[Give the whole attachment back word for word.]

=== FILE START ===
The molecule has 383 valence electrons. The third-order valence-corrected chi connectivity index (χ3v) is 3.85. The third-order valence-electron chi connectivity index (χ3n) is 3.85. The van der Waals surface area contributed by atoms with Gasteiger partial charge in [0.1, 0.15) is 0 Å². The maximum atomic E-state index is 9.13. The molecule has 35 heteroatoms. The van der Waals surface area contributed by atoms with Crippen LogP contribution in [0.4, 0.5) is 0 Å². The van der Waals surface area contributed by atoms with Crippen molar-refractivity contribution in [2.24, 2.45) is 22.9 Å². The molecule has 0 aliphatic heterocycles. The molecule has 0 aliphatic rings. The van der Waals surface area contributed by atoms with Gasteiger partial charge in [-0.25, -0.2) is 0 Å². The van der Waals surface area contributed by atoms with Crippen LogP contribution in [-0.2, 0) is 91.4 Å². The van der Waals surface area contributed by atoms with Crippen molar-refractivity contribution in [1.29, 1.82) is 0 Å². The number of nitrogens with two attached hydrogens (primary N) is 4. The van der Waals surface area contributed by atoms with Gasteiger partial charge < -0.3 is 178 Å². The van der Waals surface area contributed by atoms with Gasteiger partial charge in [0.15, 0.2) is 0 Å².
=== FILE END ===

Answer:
The molecule has 383 valence electrons. The third-order valence-corrected chi connectivity index (χ3v) is 3.85. The third-order valence-electron chi connectivity index (χ3n) is 3.85. The van der Waals surface area contributed by atoms with Gasteiger partial charge in [0.1, 0.15) is 0 Å². The maximum atomic E-state index is 9.13. The molecule has 35 heteroatoms. The van der Waals surface area contributed by atoms with Crippen LogP contribution in [0.4, 0.5) is 0 Å². The van der Waals surface area contributed by atoms with Crippen molar-refractivity contribution in [2.24, 2.45) is 22.9 Å². The molecule has 0 aliphatic heterocycles. The molecule has 0 aliphatic rings. The van der Waals surface area contributed by atoms with Gasteiger partial charge in [-0.25, -0.2) is 0 Å². The van der Waals surface area contributed by atoms with Crippen LogP contribution in [-0.2, 0) is 91.4 Å². The van der Waals surface area contributed by atoms with Crippen molar-refractivity contribution in [1.29, 1.82) is 0 Å². The number of nitrogens with two attached hydrogens (primary N) is 4. The van der Waals surface area contributed by atoms with Gasteiger partial charge < -0.3 is 178 Å². The van der Waals surface area contributed by atoms with Gasteiger partial charge in [0.15, 0.2) is 0 Å².